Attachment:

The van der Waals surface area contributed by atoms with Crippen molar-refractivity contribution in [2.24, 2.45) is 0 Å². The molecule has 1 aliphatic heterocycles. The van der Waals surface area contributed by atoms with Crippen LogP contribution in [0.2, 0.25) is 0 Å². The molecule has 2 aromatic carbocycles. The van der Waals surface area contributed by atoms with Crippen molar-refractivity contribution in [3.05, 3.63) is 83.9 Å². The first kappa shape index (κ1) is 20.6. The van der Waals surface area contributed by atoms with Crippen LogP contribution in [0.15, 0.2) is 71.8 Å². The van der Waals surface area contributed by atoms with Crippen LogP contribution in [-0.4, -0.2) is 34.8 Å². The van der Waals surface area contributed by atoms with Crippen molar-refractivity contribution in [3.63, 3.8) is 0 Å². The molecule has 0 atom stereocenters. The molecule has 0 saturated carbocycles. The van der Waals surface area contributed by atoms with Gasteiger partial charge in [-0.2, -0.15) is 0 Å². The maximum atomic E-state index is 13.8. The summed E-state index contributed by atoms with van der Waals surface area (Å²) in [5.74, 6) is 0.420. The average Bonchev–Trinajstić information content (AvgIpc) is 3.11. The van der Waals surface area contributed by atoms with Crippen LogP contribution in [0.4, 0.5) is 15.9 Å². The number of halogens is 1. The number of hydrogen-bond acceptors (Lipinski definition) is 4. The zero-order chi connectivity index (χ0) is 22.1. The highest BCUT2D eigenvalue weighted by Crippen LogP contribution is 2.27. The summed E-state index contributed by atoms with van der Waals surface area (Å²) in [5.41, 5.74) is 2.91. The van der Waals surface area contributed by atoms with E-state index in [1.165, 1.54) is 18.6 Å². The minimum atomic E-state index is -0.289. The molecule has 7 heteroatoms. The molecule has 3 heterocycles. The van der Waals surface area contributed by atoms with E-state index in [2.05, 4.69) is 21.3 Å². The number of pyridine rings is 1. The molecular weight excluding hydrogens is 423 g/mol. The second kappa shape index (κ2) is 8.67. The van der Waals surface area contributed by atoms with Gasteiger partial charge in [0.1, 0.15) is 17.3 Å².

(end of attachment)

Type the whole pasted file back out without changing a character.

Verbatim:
The van der Waals surface area contributed by atoms with Crippen molar-refractivity contribution in [2.24, 2.45) is 0 Å². The molecule has 1 aliphatic heterocycles. The van der Waals surface area contributed by atoms with Crippen LogP contribution in [0.2, 0.25) is 0 Å². The molecule has 2 aromatic carbocycles. The van der Waals surface area contributed by atoms with Crippen molar-refractivity contribution in [3.05, 3.63) is 83.9 Å². The first kappa shape index (κ1) is 20.6. The van der Waals surface area contributed by atoms with Crippen LogP contribution in [0.15, 0.2) is 71.8 Å². The van der Waals surface area contributed by atoms with Crippen LogP contribution in [-0.4, -0.2) is 34.8 Å². The van der Waals surface area contributed by atoms with Crippen molar-refractivity contribution in [3.63, 3.8) is 0 Å². The molecule has 0 atom stereocenters. The molecule has 0 saturated carbocycles. The van der Waals surface area contributed by atoms with Gasteiger partial charge in [-0.2, -0.15) is 0 Å². The maximum atomic E-state index is 13.8. The summed E-state index contributed by atoms with van der Waals surface area (Å²) in [5.74, 6) is 0.420. The average Bonchev–Trinajstić information content (AvgIpc) is 3.11. The van der Waals surface area contributed by atoms with Crippen LogP contribution in [0.4, 0.5) is 15.9 Å². The number of halogens is 1. The number of hydrogen-bond acceptors (Lipinski definition) is 4. The zero-order chi connectivity index (χ0) is 22.1. The highest BCUT2D eigenvalue weighted by Crippen LogP contribution is 2.27. The summed E-state index contributed by atoms with van der Waals surface area (Å²) in [5.41, 5.74) is 2.91. The van der Waals surface area contributed by atoms with E-state index in [1.165, 1.54) is 18.6 Å². The minimum atomic E-state index is -0.289. The molecule has 7 heteroatoms. The molecule has 3 heterocycles. The van der Waals surface area contributed by atoms with E-state index in [2.05, 4.69) is 21.3 Å². The number of pyridine rings is 1. The molecular weight excluding hydrogens is 423 g/mol. The second kappa shape index (κ2) is 8.67. The van der Waals surface area contributed by atoms with Gasteiger partial charge in [0.1, 0.15) is 17.3 Å².